It's easy to get sucked into TV rerun purgatory when the most entertaining thing on the tube this week is the yule log.
But before you zone out with the flame-consumed wood -- or rent yet another Tim Allen Christmas flick -- check out ABCNEWS.com's new entertainment rundown. It's our weekly account of all the good, the bad and the ugly of the next seven days of culture. Read our guide to everything worth consuming, and put away that VHS copy of "9 to 5." There's a reason it was in the gas station bargain bin.
Denzel Washington stands and delivers another strong performance as a teacher in this season's most inspirational drama, "The Great Debaters." Produced by Oprah Winfrey and co-starring Forest Whitaker, "Debaters" is based on the true story of a black liberal arts school in the 1930s Jim Crow South, whose debating team won most of its competitions against white schools. It'll leave you feeling almost as warm and fuzzy as that last glass of egg nog.
As if the legacy wasn't tarnished enough, "Aliens vs. Predator: Requiem" is the third dent in the "Predator" franchise and the sixth dip into the bone-dry well of the "Alien" series. And since the film's leads are yesteryear's special effects, for a uniquely bad-ass performance, opt instead to see Daniel Day-Lewis' Golden Globe-nominated turn as a grizzle-voiced villain in "There Will Be Blood." The thespian plays an original Wild West oilman with an iron fist and an unquenchable thirst for black gold in Paul Thomas Anderson's epic Western. The movie's ominous-sounding, classical soundtrack was composed by Radiohead guitarist Jonny Greenwood, and the film has been nominated for the best motion picture Golden Globe. It has little dialogue, but it's still better than watching a movie that stars two guys in 1980's Halloween costumes.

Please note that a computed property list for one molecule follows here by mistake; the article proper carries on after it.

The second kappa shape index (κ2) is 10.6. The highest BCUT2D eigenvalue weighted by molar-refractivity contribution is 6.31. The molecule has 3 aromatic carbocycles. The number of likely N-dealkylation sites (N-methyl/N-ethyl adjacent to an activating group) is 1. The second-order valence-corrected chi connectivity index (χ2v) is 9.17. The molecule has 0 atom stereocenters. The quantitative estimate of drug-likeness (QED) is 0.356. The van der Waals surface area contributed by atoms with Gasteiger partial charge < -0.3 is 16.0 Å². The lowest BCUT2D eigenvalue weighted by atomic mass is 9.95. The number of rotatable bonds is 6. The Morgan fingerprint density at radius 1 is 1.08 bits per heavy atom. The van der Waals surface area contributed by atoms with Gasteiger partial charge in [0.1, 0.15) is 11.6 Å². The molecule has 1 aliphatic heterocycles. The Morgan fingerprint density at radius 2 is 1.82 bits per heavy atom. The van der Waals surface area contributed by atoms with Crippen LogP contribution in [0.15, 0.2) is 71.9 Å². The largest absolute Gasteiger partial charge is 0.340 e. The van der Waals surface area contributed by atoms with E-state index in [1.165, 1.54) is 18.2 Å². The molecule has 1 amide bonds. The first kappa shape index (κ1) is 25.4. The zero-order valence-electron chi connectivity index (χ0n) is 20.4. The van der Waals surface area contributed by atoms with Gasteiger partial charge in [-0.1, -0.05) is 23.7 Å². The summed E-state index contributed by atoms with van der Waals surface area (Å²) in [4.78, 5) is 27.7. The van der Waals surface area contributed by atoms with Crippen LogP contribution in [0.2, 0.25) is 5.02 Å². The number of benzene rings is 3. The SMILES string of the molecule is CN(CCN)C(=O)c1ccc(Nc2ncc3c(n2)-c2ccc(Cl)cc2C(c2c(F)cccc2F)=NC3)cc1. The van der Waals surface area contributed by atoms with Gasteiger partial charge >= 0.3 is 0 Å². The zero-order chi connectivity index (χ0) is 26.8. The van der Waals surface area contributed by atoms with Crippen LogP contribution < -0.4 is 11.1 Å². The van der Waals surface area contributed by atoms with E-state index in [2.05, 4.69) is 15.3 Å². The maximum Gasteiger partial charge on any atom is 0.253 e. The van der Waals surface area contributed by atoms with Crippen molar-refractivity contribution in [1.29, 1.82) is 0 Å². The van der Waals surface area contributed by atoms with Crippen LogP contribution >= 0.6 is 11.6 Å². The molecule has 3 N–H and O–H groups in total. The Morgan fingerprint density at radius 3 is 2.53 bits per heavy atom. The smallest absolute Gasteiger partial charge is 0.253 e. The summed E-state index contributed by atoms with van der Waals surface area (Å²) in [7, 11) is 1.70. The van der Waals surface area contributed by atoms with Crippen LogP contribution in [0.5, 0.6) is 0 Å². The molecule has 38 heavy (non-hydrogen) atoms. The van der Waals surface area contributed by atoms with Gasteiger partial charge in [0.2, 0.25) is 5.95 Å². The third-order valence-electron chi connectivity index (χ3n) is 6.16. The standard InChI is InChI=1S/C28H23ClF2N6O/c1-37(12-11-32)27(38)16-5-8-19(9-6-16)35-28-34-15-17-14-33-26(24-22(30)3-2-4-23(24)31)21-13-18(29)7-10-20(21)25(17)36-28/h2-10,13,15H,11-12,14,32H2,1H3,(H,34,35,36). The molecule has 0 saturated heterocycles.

Returning to the otherworldly realm of "Pan's Labyrinth" is "The Orphanage," a Guillermo del Toro-produced film that rattles the foundations of the haunted-house genre. In this Spanish film, a woman and her family visit the orphanage where she grew up. Instead of using the usual horror-film parlor tricks, director Juan Antonio Bayona builds tension within fright-flick style by injecting Peter Pan-inspired fairy tales and Belen Rueda's mesmerizing turn as a mother gone mad. Because there's nothing scarier than a mother on a rampage.
Ben Stiller's "The Heartbreak Kid" hits DVD and HD-DVD this week. Unfortunately, the Farrelly brothers directors' commentary, deleted scenes and four featurettes won't make it any more watchable. Check out Jamie Foxx's muscle-flexing performance in "The Kingdom," a smart political thriller delivered with popcorn-movie swagger. Available on DVD and HD-DVD, the release has deleted scenes, director's commentary and a documentary about the construction of the action-packed freeway sequence. Another Oscar favorite, Canadian filmmaker David Croneberg's "Eastern Promises," is available on DVD and HD-DVD this week. It includes the requisite behind-the-scenes documentary and a short that reveals the history of Russian criminals' tattoos. This time, try to keep your eyes open during the steam-room fight.